OT Should I tell the police?

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On 10/18/14, 10:03 AM, snipped-for-privacy@snyder.on.ca wrote:

Found it... I think...
<http://www.e-laws.gov.on.ca/html/statutes/english/elaws_statutes_90h08_e.htm#BK120
Section 6 (62) Red light in front "(15) In addition to the lighting requirements in this Part, a vehicle described in subsection (15.1) may carry lamps that cast a red light only or such other colour of light that may, with the approval of the ministry, be designated by a by-law of the municipality in which the vehicle is operated, but no other motor vehicle shall carry any lamp that casts a red light to the front. 1998, c. 35, s. 103."
(Outre les exigences en matière d’éclairage prévues par la présente partie, un véhicule visé au paragraphe (15.1) peut être muni de feux émettant une lumière rouge seulement ou une autre couleur qui peut, avec l’approbation du ministère, être désignée par un règlement municipal adopté par la municipalité dans laquelle le véhicule est utilisé. Toutefois, nul autre véhicule automobile ne doit être muni d’un feu émettant une lumière rouge à l’avant. 1998, chap. 35, art. 103.)
Where is Inspector Clousseau when I need him to translate! I'm surprised the police officer could see the map light from in front of the vehicle. I haven't found any restrictions on reflectors. (Naturally, I would have removed my red tape if I thought it presented a confusing appearance.)
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<stuff snipped>

Cars are routinely stolen to rob banks, kidnap people, transport drugs, etc. As a former police reporter I can think of a dozen nefarious reasons why that car is sitting there. I realize your heart's in the right place and your experiences with HOAs are guiding your actions but some of us believe that you are postulating all sorts of *good* things about why the car is apparently abandoned and ignoring all sorts of *bad* reasons it might be.

That's definitely debatable.

Are you sure? Perhaps they would run the plate and knock on the door of the owner to make sure he/she wasn't lying there with a broken leg, praying that someone would come and check on them. I know you believe you're doing the owner a service, but there just aren't enough facts to be sure. It's just impossible for you or anyone else to tell from what little we know *why* that car is sitting there with a flat tire.
I suspect what you're doing reflects how *you* would want to be treated if you had gone on vacation and left the car there, but what if you had fallen and had been lying on the floor for days? That recently happened to my ex-boss, FWIW, and that event had very serious consequences for him - he had to move out of his house to an assisted care facility because he suffered a series of mini-strokes lying on the floor for four days.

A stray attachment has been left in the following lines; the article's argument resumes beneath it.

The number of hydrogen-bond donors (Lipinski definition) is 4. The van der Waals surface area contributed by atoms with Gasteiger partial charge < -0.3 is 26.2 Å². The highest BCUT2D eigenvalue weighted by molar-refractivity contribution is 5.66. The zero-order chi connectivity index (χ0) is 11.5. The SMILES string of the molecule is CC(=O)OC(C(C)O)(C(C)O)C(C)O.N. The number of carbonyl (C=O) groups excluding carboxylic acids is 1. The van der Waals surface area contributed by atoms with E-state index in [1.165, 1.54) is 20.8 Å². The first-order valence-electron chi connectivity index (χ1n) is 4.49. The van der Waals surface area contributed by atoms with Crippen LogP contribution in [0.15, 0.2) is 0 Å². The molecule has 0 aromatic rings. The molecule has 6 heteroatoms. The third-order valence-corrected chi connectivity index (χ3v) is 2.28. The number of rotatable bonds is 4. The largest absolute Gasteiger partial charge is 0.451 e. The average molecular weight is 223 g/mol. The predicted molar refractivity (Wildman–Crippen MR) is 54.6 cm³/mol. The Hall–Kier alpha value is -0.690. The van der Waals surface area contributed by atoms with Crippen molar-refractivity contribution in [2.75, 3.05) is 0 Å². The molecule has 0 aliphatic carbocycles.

So it's quite natural for our differing experiences to shape our ideas of what may have happened or might happen. I have recurring nightmares of my car going missing because of years spent in NYC living with alternate side of the street parking. If you forgot to wake up before 5AM to move your car, it got towed. Back then it was expensive and inconvenient and my friends tell me now it's incredibly expensive and unbelievably inconvenient. So I get why you acted in the way you did. If you can prevent that from happening to someone, it's a mitzvah, to be sure. But there are some gotchas here.

That certainly could be one scenario, and I'll agree it's likely, especially since you've been able to determine (unless the cops were shining you on!) that it was not stolen and that it was already "red tagged." (Maryland cop speak for a notice of abandonment.)
My problem is that as professional catastrophist, I can postulate a scenario where having pumped up a tire that's leaking could be a very bad thing. Maybe it has a nail in it. With you pumping it up (but not actually inspecting or repairing the tire) the driver may not realize he could be in danger. If he drives off and hits highway speeds that nail could pop out and cause a blowout causing him to lose control. How much would your good deed be worth to him in that case? So get out your jack and tire repair kit, Micky or plaster a huge note on the car that couldn't be missed, even at night by someone in a hurry, explaining you've been pumping up the tire.
In my experience, no one would reasonably suspect a good Samaritan would be pumping up his flat tire. Therefore he would not suspect there was a defect that needed correcting.
Do you leave you house and car for long periods of time without having a neighbor or friend collect mail and check on the property? This person apparently didn't have anyone checking on his car and IMHO, that's stupid if there are no extenuating circumstances.
Having the car towed (if indeed that even happens from an interaction with the police) might serve as a valuable lesson not to leave next time without arranging for someone to check things out while he/she is away.
Ironically, I am sure had this person asked you to check on his vehicle periodically, you would have because you're willing to pump up his/her tire so we know you're quite willing to help out your neighbors. The error here is the car's owner not making those arrangements - if this is a case of someone traveling and not anything more sinister.

There's a legal process for dealing with abandoned vehicles that's designed to avoid such a problem. It's nice that you're concerned but the best thing to do would be to contact the police and follow-up on what happens. Especially if you phrase it as you have done with us. "I think this is a neighbor that might have taken ill suddenly or had to leave the area without arranging for a neighbor to monitor his house/car - can you help me?"

One person you talked to said that. I can't help but think, like the IRS, ask a different person and you'll get a different answer. Ask not for whom the bell tolls, Micky, it tolls for thee. In other words why not undertake your own investigation and knock on your neighbor's doors indicating your concern for the owner and asking if anyone knows who owns the car? In for a penny, in for a pound. I realize that could trigger the very towing process you're seeking to avoid, but if there's an illness, injury or some other foul play afoot, it seems like it's the only way to be sure you're actually helping.